Often, Edwards also employs his analogies not only as types of Christ, but also in relation to the Christian walk in life, which he demonstrates in his perception of a rosebush:
Roses grow upon briers, which is to signify that all temporal sweets are mixed with bitter. But what seems more especially to be meant by it, is that true happiness, the crown of glory, is to be come at in no other way than by bearing Christ’s cross by a life of morification, self-denial and labor, and bearing all things for Christ. The rose, the chief of all flowers, is the last thing that comes out. The briery prickly bush grows before, but the end and crown of all is the beautiful and fragrant rose.
In a similar context, Edwards relates the Christian walk to the activity of climbing a hill. Without a doubt the Christian life is full of mountains and valleys, it is a struggle with hardships, whether they be physical tribulations or spiritual wildernesses that must be patiently endured; yet, as perseverance up a steep hill brings a sweet reward to those that accomplish such a great feat, a the peace in Christ will reward those who remain steadfast in Him.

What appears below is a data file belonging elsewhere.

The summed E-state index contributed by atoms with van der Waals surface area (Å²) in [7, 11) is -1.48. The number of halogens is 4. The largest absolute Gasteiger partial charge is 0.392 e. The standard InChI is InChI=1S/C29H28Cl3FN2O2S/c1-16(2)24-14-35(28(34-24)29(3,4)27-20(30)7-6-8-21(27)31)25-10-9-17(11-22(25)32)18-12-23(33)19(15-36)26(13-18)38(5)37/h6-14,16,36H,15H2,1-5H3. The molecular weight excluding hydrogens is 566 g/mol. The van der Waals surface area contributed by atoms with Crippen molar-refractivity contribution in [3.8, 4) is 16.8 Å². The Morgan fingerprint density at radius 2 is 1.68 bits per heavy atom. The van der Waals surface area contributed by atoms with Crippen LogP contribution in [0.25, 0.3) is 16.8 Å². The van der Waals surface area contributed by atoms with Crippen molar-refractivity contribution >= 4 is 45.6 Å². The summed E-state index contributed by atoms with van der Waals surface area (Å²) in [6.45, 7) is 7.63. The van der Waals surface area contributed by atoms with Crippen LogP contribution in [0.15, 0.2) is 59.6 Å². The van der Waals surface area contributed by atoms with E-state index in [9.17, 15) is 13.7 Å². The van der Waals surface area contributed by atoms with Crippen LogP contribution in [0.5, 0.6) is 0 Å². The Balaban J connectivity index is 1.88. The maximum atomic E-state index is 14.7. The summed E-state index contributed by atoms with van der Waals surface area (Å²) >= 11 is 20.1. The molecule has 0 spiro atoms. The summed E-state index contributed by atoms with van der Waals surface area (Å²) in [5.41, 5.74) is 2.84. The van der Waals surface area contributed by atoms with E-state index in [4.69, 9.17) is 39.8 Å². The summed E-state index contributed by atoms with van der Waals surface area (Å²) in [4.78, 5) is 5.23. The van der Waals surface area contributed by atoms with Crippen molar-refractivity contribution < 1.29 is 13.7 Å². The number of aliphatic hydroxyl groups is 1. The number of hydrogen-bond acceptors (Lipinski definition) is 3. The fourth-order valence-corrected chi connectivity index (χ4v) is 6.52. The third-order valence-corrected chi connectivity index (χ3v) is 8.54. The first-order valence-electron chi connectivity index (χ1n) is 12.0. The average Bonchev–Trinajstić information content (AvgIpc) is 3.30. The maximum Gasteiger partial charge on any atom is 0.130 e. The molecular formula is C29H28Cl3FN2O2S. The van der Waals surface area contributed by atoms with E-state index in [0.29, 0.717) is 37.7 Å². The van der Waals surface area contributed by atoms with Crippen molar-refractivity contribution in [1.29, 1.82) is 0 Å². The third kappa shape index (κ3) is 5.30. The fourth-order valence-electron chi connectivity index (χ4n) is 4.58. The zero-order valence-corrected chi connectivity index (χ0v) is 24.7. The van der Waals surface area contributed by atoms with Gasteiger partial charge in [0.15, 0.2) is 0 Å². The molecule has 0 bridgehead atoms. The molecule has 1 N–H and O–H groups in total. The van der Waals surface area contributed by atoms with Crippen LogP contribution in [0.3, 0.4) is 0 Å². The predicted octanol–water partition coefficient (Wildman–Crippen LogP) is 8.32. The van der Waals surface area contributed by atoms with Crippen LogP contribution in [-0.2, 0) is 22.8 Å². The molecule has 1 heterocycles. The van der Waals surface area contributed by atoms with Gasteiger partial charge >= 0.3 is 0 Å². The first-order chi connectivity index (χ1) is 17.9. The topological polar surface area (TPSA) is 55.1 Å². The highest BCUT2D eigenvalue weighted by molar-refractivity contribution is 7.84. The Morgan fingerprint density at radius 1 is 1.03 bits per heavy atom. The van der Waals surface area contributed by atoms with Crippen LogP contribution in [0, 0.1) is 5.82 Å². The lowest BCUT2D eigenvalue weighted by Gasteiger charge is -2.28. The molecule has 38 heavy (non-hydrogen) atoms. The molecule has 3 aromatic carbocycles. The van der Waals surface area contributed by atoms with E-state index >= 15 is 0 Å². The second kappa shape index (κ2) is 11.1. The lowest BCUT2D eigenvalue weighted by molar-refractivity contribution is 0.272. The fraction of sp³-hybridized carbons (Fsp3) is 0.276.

As many theologians would contend with Edwards’ perceptions of nature, Reformers in particular, believed sin marred the mind’s capacity to comprehend God in either creation or history; Edwards, in disputation, used reason in many cases to make connections between Biblical imagery and the signs in nature:
If we may use our own understanding and invention not at all in interpreting types, and must not conclude anything at all to be types but what is expressly said to be and explained in Scripture, then the church under the Old [Testament], when the types were given, were secluded from ever using their understanding to search into the meaning of the types given to ’em; for God did, when he gave ’em, give no interpretation.